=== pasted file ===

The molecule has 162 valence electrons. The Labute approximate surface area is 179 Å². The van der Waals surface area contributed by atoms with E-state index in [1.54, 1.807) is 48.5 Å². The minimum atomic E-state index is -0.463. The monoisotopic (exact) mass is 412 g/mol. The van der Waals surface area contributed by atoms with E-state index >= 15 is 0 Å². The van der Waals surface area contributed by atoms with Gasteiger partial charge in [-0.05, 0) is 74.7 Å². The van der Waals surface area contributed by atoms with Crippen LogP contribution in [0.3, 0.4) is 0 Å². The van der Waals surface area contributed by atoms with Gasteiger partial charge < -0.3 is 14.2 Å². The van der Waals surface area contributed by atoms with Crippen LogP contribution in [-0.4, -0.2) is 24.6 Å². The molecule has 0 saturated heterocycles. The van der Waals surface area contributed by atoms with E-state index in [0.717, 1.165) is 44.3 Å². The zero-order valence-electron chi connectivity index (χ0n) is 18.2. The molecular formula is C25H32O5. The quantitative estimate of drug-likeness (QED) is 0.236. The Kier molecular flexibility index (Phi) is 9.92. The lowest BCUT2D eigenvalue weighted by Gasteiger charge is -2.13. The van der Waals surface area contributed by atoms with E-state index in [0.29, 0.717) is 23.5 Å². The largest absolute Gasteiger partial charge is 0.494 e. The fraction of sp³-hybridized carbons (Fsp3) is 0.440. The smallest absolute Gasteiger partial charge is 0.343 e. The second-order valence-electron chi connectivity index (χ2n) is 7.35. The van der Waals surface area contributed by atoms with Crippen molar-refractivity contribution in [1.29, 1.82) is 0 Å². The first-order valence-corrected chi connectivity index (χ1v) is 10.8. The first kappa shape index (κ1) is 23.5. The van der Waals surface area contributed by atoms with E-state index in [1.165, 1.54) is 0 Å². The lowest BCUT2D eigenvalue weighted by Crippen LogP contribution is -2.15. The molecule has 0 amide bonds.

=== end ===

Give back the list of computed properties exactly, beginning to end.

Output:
The molecule has 162 valence electrons. The Labute approximate surface area is 179 Å². The van der Waals surface area contributed by atoms with E-state index in [1.54, 1.807) is 48.5 Å². The minimum atomic E-state index is -0.463. The monoisotopic (exact) mass is 412 g/mol. The van der Waals surface area contributed by atoms with E-state index >= 15 is 0 Å². The van der Waals surface area contributed by atoms with Gasteiger partial charge in [-0.05, 0) is 74.7 Å². The van der Waals surface area contributed by atoms with Crippen LogP contribution in [0.3, 0.4) is 0 Å². The van der Waals surface area contributed by atoms with Gasteiger partial charge < -0.3 is 14.2 Å². The van der Waals surface area contributed by atoms with Crippen LogP contribution in [-0.4, -0.2) is 24.6 Å². The molecule has 0 saturated heterocycles. The van der Waals surface area contributed by atoms with E-state index in [0.717, 1.165) is 44.3 Å². The zero-order valence-electron chi connectivity index (χ0n) is 18.2. The molecular formula is C25H32O5. The quantitative estimate of drug-likeness (QED) is 0.236. The Kier molecular flexibility index (Phi) is 9.92. The lowest BCUT2D eigenvalue weighted by Gasteiger charge is -2.13. The van der Waals surface area contributed by atoms with E-state index in [0.29, 0.717) is 23.5 Å². The largest absolute Gasteiger partial charge is 0.494 e. The fraction of sp³-hybridized carbons (Fsp3) is 0.440. The smallest absolute Gasteiger partial charge is 0.343 e. The second-order valence-electron chi connectivity index (χ2n) is 7.35. The van der Waals surface area contributed by atoms with Crippen molar-refractivity contribution in [1.29, 1.82) is 0 Å². The first-order valence-corrected chi connectivity index (χ1v) is 10.8. The first kappa shape index (κ1) is 23.5. The van der Waals surface area contributed by atoms with E-state index in [1.165, 1.54) is 0 Å². The lowest BCUT2D eigenvalue weighted by Crippen LogP contribution is -2.15. The molecule has 0 amide bonds.